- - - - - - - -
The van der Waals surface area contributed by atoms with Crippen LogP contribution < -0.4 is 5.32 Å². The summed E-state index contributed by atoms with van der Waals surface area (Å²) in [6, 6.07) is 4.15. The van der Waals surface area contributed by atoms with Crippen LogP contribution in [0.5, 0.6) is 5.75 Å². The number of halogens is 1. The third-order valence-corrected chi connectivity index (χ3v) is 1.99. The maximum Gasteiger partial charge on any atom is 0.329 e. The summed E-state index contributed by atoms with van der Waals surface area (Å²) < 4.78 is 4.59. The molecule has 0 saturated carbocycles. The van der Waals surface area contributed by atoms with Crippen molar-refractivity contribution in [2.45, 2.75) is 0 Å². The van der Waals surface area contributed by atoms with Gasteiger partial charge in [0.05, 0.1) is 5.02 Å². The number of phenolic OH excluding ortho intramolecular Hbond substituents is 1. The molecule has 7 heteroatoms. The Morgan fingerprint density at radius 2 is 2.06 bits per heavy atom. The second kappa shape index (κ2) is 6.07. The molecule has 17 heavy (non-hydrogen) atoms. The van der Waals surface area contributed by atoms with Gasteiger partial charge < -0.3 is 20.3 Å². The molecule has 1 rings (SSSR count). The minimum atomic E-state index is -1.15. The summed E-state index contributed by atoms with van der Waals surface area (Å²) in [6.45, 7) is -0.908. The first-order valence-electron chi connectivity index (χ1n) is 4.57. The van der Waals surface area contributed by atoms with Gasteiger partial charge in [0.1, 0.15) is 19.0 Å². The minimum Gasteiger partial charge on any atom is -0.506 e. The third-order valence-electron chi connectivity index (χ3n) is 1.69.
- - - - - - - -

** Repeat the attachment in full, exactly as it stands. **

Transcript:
The van der Waals surface area contributed by atoms with Crippen LogP contribution < -0.4 is 5.32 Å². The summed E-state index contributed by atoms with van der Waals surface area (Å²) in [6, 6.07) is 4.15. The van der Waals surface area contributed by atoms with Crippen LogP contribution in [0.5, 0.6) is 5.75 Å². The number of halogens is 1. The third-order valence-corrected chi connectivity index (χ3v) is 1.99. The maximum Gasteiger partial charge on any atom is 0.329 e. The summed E-state index contributed by atoms with van der Waals surface area (Å²) < 4.78 is 4.59. The molecule has 0 saturated carbocycles. The van der Waals surface area contributed by atoms with Crippen molar-refractivity contribution in [2.45, 2.75) is 0 Å². The van der Waals surface area contributed by atoms with Gasteiger partial charge in [0.05, 0.1) is 5.02 Å². The number of phenolic OH excluding ortho intramolecular Hbond substituents is 1. The molecule has 7 heteroatoms. The Morgan fingerprint density at radius 2 is 2.06 bits per heavy atom. The second kappa shape index (κ2) is 6.07. The molecule has 17 heavy (non-hydrogen) atoms. The van der Waals surface area contributed by atoms with Gasteiger partial charge < -0.3 is 20.3 Å². The molecule has 1 rings (SSSR count). The minimum atomic E-state index is -1.15. The summed E-state index contributed by atoms with van der Waals surface area (Å²) in [6.45, 7) is -0.908. The first-order valence-electron chi connectivity index (χ1n) is 4.57. The van der Waals surface area contributed by atoms with Gasteiger partial charge in [0.1, 0.15) is 19.0 Å². The minimum Gasteiger partial charge on any atom is -0.506 e. The third-order valence-electron chi connectivity index (χ3n) is 1.69.